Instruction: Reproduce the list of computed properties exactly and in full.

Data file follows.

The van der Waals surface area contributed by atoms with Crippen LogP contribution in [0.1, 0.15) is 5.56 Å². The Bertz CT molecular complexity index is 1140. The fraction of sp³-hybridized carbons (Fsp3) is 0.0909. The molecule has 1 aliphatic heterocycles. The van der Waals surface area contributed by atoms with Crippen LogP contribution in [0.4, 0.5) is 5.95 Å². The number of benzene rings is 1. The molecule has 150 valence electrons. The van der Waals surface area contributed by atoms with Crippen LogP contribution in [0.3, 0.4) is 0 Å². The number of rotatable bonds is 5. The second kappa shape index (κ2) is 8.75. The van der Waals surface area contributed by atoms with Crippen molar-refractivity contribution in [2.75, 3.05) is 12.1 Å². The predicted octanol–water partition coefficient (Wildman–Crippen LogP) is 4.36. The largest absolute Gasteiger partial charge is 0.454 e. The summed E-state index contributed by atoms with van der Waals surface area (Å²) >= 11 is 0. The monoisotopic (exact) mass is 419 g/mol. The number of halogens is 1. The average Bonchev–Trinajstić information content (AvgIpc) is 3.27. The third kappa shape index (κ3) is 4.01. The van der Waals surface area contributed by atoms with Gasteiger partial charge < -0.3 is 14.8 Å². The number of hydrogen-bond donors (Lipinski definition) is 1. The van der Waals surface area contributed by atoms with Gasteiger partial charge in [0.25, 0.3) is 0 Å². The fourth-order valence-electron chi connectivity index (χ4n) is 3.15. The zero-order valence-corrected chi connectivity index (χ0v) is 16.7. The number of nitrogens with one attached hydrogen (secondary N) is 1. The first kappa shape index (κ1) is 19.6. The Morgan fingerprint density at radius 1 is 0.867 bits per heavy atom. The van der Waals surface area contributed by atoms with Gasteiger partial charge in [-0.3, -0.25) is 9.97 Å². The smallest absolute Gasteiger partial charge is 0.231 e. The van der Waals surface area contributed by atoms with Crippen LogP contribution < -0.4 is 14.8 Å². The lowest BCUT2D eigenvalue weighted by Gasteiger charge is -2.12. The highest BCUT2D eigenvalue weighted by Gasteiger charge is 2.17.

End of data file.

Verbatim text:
The van der Waals surface area contributed by atoms with Crippen LogP contribution in [0.1, 0.15) is 5.56 Å². The Bertz CT molecular complexity index is 1140. The fraction of sp³-hybridized carbons (Fsp3) is 0.0909. The molecule has 1 aliphatic heterocycles. The van der Waals surface area contributed by atoms with Crippen LogP contribution in [0.4, 0.5) is 5.95 Å². The number of benzene rings is 1. The molecule has 150 valence electrons. The van der Waals surface area contributed by atoms with Crippen LogP contribution in [0.3, 0.4) is 0 Å². The number of rotatable bonds is 5. The second kappa shape index (κ2) is 8.75. The van der Waals surface area contributed by atoms with Crippen molar-refractivity contribution in [2.75, 3.05) is 12.1 Å². The predicted octanol–water partition coefficient (Wildman–Crippen LogP) is 4.36. The largest absolute Gasteiger partial charge is 0.454 e. The summed E-state index contributed by atoms with van der Waals surface area (Å²) >= 11 is 0. The monoisotopic (exact) mass is 419 g/mol. The number of halogens is 1. The average Bonchev–Trinajstić information content (AvgIpc) is 3.27. The third kappa shape index (κ3) is 4.01. The van der Waals surface area contributed by atoms with Gasteiger partial charge < -0.3 is 14.8 Å². The number of hydrogen-bond donors (Lipinski definition) is 1. The van der Waals surface area contributed by atoms with Gasteiger partial charge in [0.25, 0.3) is 0 Å². The fourth-order valence-electron chi connectivity index (χ4n) is 3.15. The zero-order valence-corrected chi connectivity index (χ0v) is 16.7. The number of nitrogens with one attached hydrogen (secondary N) is 1. The first kappa shape index (κ1) is 19.6. The Morgan fingerprint density at radius 1 is 0.867 bits per heavy atom. The van der Waals surface area contributed by atoms with Gasteiger partial charge in [-0.3, -0.25) is 9.97 Å². The smallest absolute Gasteiger partial charge is 0.231 e. The van der Waals surface area contributed by atoms with Crippen LogP contribution < -0.4 is 14.8 Å². The lowest BCUT2D eigenvalue weighted by Gasteiger charge is -2.12. The highest BCUT2D eigenvalue weighted by Gasteiger charge is 2.17.